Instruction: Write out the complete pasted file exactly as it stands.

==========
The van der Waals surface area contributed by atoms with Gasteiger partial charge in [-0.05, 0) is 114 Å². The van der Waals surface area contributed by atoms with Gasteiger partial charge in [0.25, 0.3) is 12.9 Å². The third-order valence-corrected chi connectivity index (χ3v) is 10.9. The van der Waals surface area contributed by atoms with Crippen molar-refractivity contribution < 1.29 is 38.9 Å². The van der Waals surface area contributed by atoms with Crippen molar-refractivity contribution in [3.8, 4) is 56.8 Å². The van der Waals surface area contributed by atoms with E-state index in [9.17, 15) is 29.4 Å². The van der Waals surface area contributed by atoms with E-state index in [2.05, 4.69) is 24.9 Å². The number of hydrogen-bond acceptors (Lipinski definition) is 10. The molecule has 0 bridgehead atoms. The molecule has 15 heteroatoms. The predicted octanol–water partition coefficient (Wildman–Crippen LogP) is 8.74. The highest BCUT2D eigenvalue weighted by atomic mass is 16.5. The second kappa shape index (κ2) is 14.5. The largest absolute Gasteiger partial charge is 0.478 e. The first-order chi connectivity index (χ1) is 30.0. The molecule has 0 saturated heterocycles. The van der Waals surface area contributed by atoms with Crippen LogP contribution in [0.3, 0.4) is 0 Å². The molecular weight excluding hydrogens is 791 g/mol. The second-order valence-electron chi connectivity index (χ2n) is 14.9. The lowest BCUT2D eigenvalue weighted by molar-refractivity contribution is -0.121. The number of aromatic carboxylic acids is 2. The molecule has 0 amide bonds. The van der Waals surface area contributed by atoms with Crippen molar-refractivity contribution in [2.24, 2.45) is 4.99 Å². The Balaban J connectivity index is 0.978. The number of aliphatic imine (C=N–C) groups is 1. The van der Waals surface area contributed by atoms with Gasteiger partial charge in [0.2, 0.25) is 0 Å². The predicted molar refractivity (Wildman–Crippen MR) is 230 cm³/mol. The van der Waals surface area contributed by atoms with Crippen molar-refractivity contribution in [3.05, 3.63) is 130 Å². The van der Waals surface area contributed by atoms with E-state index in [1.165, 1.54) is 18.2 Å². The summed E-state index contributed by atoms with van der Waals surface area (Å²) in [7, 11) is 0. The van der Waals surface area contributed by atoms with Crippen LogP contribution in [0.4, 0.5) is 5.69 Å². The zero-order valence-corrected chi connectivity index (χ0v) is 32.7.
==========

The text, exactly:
The van der Waals surface area contributed by atoms with Gasteiger partial charge in [-0.05, 0) is 114 Å². The van der Waals surface area contributed by atoms with Gasteiger partial charge in [0.25, 0.3) is 12.9 Å². The third-order valence-corrected chi connectivity index (χ3v) is 10.9. The van der Waals surface area contributed by atoms with Crippen molar-refractivity contribution < 1.29 is 38.9 Å². The van der Waals surface area contributed by atoms with Crippen molar-refractivity contribution in [3.8, 4) is 56.8 Å². The van der Waals surface area contributed by atoms with E-state index in [9.17, 15) is 29.4 Å². The van der Waals surface area contributed by atoms with E-state index in [2.05, 4.69) is 24.9 Å². The number of hydrogen-bond acceptors (Lipinski definition) is 10. The molecule has 0 bridgehead atoms. The molecule has 15 heteroatoms. The predicted octanol–water partition coefficient (Wildman–Crippen LogP) is 8.74. The highest BCUT2D eigenvalue weighted by atomic mass is 16.5. The second kappa shape index (κ2) is 14.5. The largest absolute Gasteiger partial charge is 0.478 e. The first-order chi connectivity index (χ1) is 30.0. The molecule has 0 saturated heterocycles. The van der Waals surface area contributed by atoms with Crippen LogP contribution in [0.3, 0.4) is 0 Å². The molecular weight excluding hydrogens is 791 g/mol. The second-order valence-electron chi connectivity index (χ2n) is 14.9. The lowest BCUT2D eigenvalue weighted by molar-refractivity contribution is -0.121. The number of aromatic carboxylic acids is 2. The molecule has 0 amide bonds. The van der Waals surface area contributed by atoms with Crippen molar-refractivity contribution in [2.24, 2.45) is 4.99 Å². The Balaban J connectivity index is 0.978. The number of aliphatic imine (C=N–C) groups is 1. The van der Waals surface area contributed by atoms with Gasteiger partial charge in [0.2, 0.25) is 0 Å². The predicted molar refractivity (Wildman–Crippen MR) is 230 cm³/mol. The van der Waals surface area contributed by atoms with Crippen molar-refractivity contribution in [3.05, 3.63) is 130 Å². The van der Waals surface area contributed by atoms with E-state index in [1.165, 1.54) is 18.2 Å². The summed E-state index contributed by atoms with van der Waals surface area (Å²) in [7, 11) is 0. The van der Waals surface area contributed by atoms with Crippen LogP contribution in [0.4, 0.5) is 5.69 Å². The zero-order valence-corrected chi connectivity index (χ0v) is 32.7.